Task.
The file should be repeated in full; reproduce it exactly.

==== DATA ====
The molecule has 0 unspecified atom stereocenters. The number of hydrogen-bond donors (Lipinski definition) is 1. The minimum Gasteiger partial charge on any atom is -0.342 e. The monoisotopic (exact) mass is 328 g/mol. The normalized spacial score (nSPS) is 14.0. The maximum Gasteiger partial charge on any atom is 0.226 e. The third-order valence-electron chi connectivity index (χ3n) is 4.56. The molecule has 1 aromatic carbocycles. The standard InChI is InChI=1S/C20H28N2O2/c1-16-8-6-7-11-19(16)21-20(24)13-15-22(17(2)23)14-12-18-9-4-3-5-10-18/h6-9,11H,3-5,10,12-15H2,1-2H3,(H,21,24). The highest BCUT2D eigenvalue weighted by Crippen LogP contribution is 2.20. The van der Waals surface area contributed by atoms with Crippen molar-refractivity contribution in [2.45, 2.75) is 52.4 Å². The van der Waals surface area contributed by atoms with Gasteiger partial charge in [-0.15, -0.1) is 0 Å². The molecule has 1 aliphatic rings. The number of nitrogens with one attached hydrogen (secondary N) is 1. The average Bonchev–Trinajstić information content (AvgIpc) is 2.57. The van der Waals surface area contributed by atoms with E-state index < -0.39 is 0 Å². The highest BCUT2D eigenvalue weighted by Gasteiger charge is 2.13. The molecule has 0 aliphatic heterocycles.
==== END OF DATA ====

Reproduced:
The molecule has 0 unspecified atom stereocenters. The number of hydrogen-bond donors (Lipinski definition) is 1. The minimum Gasteiger partial charge on any atom is -0.342 e. The monoisotopic (exact) mass is 328 g/mol. The normalized spacial score (nSPS) is 14.0. The maximum Gasteiger partial charge on any atom is 0.226 e. The third-order valence-electron chi connectivity index (χ3n) is 4.56. The molecule has 1 aromatic carbocycles. The standard InChI is InChI=1S/C20H28N2O2/c1-16-8-6-7-11-19(16)21-20(24)13-15-22(17(2)23)14-12-18-9-4-3-5-10-18/h6-9,11H,3-5,10,12-15H2,1-2H3,(H,21,24). The highest BCUT2D eigenvalue weighted by Crippen LogP contribution is 2.20. The van der Waals surface area contributed by atoms with Crippen molar-refractivity contribution in [2.45, 2.75) is 52.4 Å². The van der Waals surface area contributed by atoms with Gasteiger partial charge in [-0.15, -0.1) is 0 Å². The molecule has 1 aliphatic rings. The number of nitrogens with one attached hydrogen (secondary N) is 1. The average Bonchev–Trinajstić information content (AvgIpc) is 2.57. The van der Waals surface area contributed by atoms with E-state index < -0.39 is 0 Å². The highest BCUT2D eigenvalue weighted by Gasteiger charge is 2.13. The molecule has 0 aliphatic heterocycles.